I managed to read one book on my two-week vacation to Australia – one. It might be a record low, but I was so busy petting koalas, trying to figure out if the water in toilets ran in the opposite direction in the southern hemisphere, and learning how to drive on the left side of the road without intermittently screaming that I just couldn’t settle into anything I brought along on the Kindle. I found it much easier to write while I was there, actually, and I spent most mornings regretting that the only computer I brought with me was an iPad; although I normally don’t hate the touch screen keyboard, it’s difficult to write thousands of words in the only position I find convenient to type in on that thing (for the record, balancing it on my knees while sitting in bed or on a couch).
When I finally forced myself to choose something – anything – to read, I ended up with the sequel to UnWind, a fantastic science fiction young adult novel I read last year. I had been anxiously awaiting the release of the sequel (the second book of what I think will be a trilogy), but when it finally came out at the end of August, I didn’t have time to sit down and enjoy it the way I planned. I put it off and put it off until I decided I simply wasn’t going to have opportunity to read a book straight through until December…maybe even January, the way my schedule is looking right now, and I would simply have to live with the fact that this was going to be what I call an “interrupted reading experience.”
Before I quit my teaching job to write fulltime, almost all books were read that way, but I’ve become spoiled in the last two years. I don’t always expect a book to compel me to read it cover to cover in one sitting, but when I have expectations, as I did with UnWholly, I found myself annoyed that it would have to be any other way. As I said, spoiled. The funny thing is, once I started reading, I found that I didn’t want or need to read this one straight through (as I had with the first book). I often have this problem with the second book in a series, regardless of how many books are slated to follow. I find that I’ve worked myself into a lather over a book that is either a pale ripoff of the first or a bridge to the third. This one fell into the latter category.
I was about halfway through it and struggling to connect to characters I had loved in the original novel when I got into a discussion with my best friend (currently living in Sydney – hence the visit) about books we’ve recommended to each other and hated (example rec from me: The Fionavar Trilogy, example rec from her: The Vorkosigan Saga). It was a much more heated conversation than I had been expecting, mainly because 1) we rarely fight, 2) it turns out we have a surprisingly narrow overlapping Venn diagram of taste when it comes to books, and 3) we tend to keep our fanning and our friendship somewhat separate because of reasons 1 and 2. Regardless of reasons 2 and 3, I enjoy talking to her about books and about what makes them special since we have always shared a love of reading, even if we don’t always like the same stories. As a bonus, her intense involvement in fanning communities for the last fifteen years, coupled with a Master’s degree essentially on that subject means she has a fascinating perspective.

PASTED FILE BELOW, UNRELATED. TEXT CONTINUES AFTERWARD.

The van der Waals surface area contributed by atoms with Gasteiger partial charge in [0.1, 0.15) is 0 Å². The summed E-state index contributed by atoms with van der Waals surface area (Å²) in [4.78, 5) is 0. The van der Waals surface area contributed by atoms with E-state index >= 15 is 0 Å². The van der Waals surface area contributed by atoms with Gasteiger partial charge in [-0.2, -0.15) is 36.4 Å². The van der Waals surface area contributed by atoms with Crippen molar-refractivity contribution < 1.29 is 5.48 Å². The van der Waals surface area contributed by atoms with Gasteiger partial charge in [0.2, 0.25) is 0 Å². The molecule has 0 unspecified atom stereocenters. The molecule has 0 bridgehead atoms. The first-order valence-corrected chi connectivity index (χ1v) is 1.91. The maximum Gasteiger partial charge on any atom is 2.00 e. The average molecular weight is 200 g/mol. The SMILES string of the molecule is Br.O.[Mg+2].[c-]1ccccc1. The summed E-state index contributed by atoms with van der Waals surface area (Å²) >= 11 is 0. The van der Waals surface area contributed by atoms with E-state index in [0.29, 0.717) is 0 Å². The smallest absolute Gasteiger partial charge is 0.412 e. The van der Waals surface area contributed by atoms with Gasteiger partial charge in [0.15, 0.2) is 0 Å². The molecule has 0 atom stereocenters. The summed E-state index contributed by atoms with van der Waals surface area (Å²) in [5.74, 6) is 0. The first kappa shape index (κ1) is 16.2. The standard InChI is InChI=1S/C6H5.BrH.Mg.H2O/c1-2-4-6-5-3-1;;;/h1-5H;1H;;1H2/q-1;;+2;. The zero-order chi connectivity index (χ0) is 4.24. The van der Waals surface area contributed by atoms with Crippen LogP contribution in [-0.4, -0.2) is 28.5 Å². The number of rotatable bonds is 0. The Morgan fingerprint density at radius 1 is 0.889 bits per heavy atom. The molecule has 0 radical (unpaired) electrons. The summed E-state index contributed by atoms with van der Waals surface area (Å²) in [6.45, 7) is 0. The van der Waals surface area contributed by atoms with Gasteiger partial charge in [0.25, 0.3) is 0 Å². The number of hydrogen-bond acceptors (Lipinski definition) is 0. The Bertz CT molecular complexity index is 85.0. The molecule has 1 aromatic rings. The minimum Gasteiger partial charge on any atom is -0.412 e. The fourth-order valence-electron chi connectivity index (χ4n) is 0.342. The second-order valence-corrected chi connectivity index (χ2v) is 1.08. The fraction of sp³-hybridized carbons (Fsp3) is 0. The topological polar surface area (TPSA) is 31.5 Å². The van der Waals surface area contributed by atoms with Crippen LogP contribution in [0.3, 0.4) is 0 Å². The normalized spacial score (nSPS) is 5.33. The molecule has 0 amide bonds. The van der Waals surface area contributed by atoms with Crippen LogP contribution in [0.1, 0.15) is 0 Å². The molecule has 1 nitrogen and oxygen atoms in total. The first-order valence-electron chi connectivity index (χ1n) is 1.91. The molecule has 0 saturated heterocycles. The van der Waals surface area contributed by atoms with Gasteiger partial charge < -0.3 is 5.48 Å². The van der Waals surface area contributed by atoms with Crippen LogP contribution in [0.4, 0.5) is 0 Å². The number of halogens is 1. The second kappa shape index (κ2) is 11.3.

This discussion led me to share with her my disappointment in this book I had so anticipated reading. She immediately uncovered the root problem. She asked me, “Did the author create a world you love, or does the book instead revolve around a single, interesting topic? Because if it’s the first, chances are you’ll love the whole series – if it’s the second, you may be in trouble.” She had nailed it. Shusterman absolutely came up with a brilliant, terrifying idea in the first book, and he told his story about that idea with wonderful characters and a compelling plot. My problem with the second was that the story didn’t provide me with much more than the first had. Also, I felt that the stakes had been lowered in the second book, and since the first was a complete adrenaline rush, it was a let down.
That being said, I’m looking forward to the third one. I can’t stop thinking about this whole “world vs idea” concept, and I find myself hoping that in the final novel, he’ll find a way to bring his big idea into a more fully developed time and place. I also think that although UnWholly is not the book UnWind managed to be, he has set himself up for a powerful conclusion. Having been so thoroughly impressed by the first novel, and knowing that I’m often more critical of the second, I’ve decided to keep the faith. During a time like this, when women’s health has become a major topic of debate, he is telling an especially important story for a young generation of readers, and I look forward to seeing what he decides to do with this terrifying future he has unleashed.
To learn more about Neal Schusterman, head over here.